Video Game Helps Children with Autism
Author: The Sandbox Learning Company
Small Steps Big Skills is a video game for children with Autism that combines Applied Behavior Analysis methods.
Main DigestStudies Show New Video Game Helps Children with Autism Learn Skills for Independence.
April is Autism Awareness month, and two studies, one published in the journal Intellectual and Developmental Disabilities and one published in the journal Education and Training in Developmental Disabilities, show a new video game helps children with autism and intellectual disabilities learn skills for independence.
Small Steps, Big Skills is a new video game developed and researched with a grant from the U.S. Department of Education that combines Applied Behavior Analysis (ABA) methods of video modeling and least to most prompting to teach 22 skills for independence.
Instructional sessions start with video modeling then children practice the skill using a simulated version of least to most prompting. Video modeling is a method where skills are taught by showing a video of the skill completed correctly. Least to most prompting is a method where a skill is broken into a sequence of steps. For example, hand washing includes turning the water on, getting hands wet, getting soap, etc. At each step a child completes the step independently and moves to the next step, or, if a step is done incorrectly, they are presented with a hierarchy of three prompt levels. This allows for 'error-less learning' or support at each step until the child successfully completes the skill.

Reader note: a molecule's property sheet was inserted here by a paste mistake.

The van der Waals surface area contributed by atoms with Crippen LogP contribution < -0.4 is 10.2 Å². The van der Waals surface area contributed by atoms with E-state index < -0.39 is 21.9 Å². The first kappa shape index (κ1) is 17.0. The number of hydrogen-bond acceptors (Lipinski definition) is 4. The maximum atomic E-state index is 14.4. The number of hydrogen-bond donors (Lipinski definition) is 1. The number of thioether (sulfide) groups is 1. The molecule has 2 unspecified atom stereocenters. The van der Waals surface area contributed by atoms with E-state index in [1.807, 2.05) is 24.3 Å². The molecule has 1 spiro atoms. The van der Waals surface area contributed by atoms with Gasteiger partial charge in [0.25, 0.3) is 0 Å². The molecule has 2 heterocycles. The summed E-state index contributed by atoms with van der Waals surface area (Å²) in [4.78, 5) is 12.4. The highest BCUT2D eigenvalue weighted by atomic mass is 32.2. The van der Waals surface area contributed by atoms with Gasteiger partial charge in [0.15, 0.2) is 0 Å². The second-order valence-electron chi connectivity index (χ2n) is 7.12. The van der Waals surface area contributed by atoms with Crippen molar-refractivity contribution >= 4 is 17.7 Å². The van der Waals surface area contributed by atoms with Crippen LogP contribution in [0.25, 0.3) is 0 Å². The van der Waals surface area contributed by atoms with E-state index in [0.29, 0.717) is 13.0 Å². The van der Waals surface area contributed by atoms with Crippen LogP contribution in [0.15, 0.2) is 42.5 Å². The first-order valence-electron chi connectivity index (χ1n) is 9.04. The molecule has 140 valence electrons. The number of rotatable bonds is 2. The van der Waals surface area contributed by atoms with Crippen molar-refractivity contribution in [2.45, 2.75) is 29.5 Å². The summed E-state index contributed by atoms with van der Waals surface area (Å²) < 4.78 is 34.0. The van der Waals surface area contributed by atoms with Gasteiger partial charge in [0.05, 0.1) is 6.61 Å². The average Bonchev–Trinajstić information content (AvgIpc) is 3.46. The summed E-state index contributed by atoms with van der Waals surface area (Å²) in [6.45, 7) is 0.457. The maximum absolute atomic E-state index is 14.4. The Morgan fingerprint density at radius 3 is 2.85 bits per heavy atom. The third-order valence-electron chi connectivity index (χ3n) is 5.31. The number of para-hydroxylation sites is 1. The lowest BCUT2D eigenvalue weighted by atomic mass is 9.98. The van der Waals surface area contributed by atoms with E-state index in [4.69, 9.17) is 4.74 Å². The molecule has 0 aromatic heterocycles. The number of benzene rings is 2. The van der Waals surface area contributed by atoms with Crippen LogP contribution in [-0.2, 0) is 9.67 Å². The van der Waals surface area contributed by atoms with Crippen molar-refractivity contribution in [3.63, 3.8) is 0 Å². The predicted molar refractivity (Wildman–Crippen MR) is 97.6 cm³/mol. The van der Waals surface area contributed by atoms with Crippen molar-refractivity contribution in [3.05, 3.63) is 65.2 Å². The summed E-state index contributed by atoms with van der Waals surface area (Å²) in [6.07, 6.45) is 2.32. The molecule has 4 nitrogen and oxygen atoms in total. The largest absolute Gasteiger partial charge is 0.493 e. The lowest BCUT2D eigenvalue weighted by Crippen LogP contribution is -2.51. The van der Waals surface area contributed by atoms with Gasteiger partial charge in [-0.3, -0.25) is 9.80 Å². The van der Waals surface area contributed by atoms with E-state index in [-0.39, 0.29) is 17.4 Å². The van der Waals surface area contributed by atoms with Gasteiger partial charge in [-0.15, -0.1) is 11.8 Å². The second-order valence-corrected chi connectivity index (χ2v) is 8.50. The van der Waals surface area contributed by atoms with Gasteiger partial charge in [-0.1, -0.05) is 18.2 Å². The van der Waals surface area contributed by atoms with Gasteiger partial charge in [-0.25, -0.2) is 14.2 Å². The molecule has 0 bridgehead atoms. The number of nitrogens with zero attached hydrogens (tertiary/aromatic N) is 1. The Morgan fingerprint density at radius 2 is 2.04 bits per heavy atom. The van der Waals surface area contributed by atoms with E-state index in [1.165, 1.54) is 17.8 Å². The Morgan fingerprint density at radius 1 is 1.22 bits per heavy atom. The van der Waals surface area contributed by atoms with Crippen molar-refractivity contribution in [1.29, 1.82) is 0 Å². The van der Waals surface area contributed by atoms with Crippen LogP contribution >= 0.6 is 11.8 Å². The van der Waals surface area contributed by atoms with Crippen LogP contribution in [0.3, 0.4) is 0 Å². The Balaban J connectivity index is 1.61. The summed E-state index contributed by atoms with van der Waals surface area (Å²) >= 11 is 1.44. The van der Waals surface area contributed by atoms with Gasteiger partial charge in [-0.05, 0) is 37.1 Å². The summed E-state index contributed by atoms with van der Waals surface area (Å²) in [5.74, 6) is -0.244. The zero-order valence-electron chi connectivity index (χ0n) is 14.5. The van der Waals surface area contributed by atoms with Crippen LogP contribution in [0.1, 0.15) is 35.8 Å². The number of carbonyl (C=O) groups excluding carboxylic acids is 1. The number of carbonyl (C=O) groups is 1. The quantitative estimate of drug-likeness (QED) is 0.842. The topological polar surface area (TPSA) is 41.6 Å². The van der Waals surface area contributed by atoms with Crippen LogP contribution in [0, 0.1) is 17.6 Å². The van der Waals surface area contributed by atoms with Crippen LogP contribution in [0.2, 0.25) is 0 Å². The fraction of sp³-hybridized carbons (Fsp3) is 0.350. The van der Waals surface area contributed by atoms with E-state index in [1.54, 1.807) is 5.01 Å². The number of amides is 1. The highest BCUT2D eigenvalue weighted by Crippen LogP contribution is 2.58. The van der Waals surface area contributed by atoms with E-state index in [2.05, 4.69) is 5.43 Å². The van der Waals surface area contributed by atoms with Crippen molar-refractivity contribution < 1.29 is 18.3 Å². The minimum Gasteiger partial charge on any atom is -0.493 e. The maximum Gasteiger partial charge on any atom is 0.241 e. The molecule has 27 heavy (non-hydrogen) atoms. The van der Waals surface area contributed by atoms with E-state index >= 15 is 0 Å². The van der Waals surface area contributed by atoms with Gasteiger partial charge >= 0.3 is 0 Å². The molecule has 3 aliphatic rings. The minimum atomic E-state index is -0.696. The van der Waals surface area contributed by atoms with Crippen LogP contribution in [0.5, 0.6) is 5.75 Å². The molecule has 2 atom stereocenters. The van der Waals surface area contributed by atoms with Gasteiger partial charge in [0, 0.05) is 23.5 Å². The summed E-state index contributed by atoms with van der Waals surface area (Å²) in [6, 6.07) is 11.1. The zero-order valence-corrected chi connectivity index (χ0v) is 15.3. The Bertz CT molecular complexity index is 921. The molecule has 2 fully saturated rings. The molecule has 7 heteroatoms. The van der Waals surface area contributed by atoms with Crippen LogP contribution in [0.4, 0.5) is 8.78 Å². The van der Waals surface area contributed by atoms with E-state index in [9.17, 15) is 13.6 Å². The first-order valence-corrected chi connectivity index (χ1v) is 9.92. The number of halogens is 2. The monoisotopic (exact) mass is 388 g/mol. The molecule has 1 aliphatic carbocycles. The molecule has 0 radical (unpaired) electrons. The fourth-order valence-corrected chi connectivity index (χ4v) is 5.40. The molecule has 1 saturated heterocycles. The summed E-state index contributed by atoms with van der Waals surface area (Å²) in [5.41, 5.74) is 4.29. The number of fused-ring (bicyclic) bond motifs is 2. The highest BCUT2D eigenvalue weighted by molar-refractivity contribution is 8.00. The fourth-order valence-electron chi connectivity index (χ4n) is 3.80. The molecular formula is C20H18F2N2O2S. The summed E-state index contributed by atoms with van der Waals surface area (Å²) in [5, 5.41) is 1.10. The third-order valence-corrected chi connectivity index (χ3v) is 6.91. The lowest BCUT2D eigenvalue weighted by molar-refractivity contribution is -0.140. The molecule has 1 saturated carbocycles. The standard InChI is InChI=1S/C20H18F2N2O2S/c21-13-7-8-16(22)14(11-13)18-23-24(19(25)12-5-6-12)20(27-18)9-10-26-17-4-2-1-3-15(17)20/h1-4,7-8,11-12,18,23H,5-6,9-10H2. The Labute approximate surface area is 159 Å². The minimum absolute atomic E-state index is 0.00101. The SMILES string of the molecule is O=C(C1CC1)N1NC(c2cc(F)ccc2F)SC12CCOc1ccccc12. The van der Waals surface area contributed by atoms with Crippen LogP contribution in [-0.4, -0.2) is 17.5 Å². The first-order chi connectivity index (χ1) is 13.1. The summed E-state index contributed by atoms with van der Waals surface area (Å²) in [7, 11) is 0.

A variety of materials are shown in the game to promote generalization of the skills. Skills also are shown from a first person perspective to give the player a realistic view of performing the skill. The game can be customized by adding your own videos into the video rotation. Players' progress is tracked, and children are rewarded with eight fun games after practice sessions.
Findings from the beta version of the game showed that linking these elements is an effective way to teach skills, and results were published in two special education journals. The first study results published in Education and Training in Developmental Disabilities in December, 2009 showed three elementary aged students with autism mastered all three skills taught through a beta version of the video game and generalized the skills to their natural environment. In a second study published in Intellectual and Developmental Disabilities in June, 2010 results showed three middle school-aged students with intellectual disabilities increased the percentage of steps completed in the correct order after playing the game.
Based on these findings, a larger grant was awarded to develop and research a game of 22 skills and evaluate its effectiveness. This study is nearing completion and the findings are similar to beta findings. Results will be submitted to journals, but the full game is available now. The game, Small Steps Big Skills, includes washing hands, putting on a seatbelt, making the bed, and clearing a cafeteria tray as well as other important skills for independence in the home, school, and community.
For more information see the grantee's website www.sandbox-learning.com
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